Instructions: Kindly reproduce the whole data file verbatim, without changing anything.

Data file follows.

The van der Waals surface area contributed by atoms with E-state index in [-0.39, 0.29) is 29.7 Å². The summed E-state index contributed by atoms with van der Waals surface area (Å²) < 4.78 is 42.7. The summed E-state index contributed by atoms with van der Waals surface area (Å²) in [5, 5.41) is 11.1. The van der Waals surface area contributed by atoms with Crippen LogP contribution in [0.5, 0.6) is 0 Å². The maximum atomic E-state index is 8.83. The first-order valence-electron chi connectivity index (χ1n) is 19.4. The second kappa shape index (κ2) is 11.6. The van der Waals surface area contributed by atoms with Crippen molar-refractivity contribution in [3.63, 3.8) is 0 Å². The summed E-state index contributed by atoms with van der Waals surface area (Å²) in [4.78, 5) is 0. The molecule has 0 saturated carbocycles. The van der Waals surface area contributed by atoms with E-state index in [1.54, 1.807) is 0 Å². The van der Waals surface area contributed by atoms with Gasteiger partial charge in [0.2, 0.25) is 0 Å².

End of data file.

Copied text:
The van der Waals surface area contributed by atoms with E-state index in [-0.39, 0.29) is 29.7 Å². The summed E-state index contributed by atoms with van der Waals surface area (Å²) < 4.78 is 42.7. The summed E-state index contributed by atoms with van der Waals surface area (Å²) in [5, 5.41) is 11.1. The van der Waals surface area contributed by atoms with Crippen LogP contribution in [0.5, 0.6) is 0 Å². The maximum atomic E-state index is 8.83. The first-order valence-electron chi connectivity index (χ1n) is 19.4. The second kappa shape index (κ2) is 11.6. The van der Waals surface area contributed by atoms with Crippen molar-refractivity contribution in [3.63, 3.8) is 0 Å². The summed E-state index contributed by atoms with van der Waals surface area (Å²) in [4.78, 5) is 0. The molecule has 0 saturated carbocycles. The van der Waals surface area contributed by atoms with E-state index in [1.54, 1.807) is 0 Å². The van der Waals surface area contributed by atoms with Gasteiger partial charge in [0.2, 0.25) is 0 Å².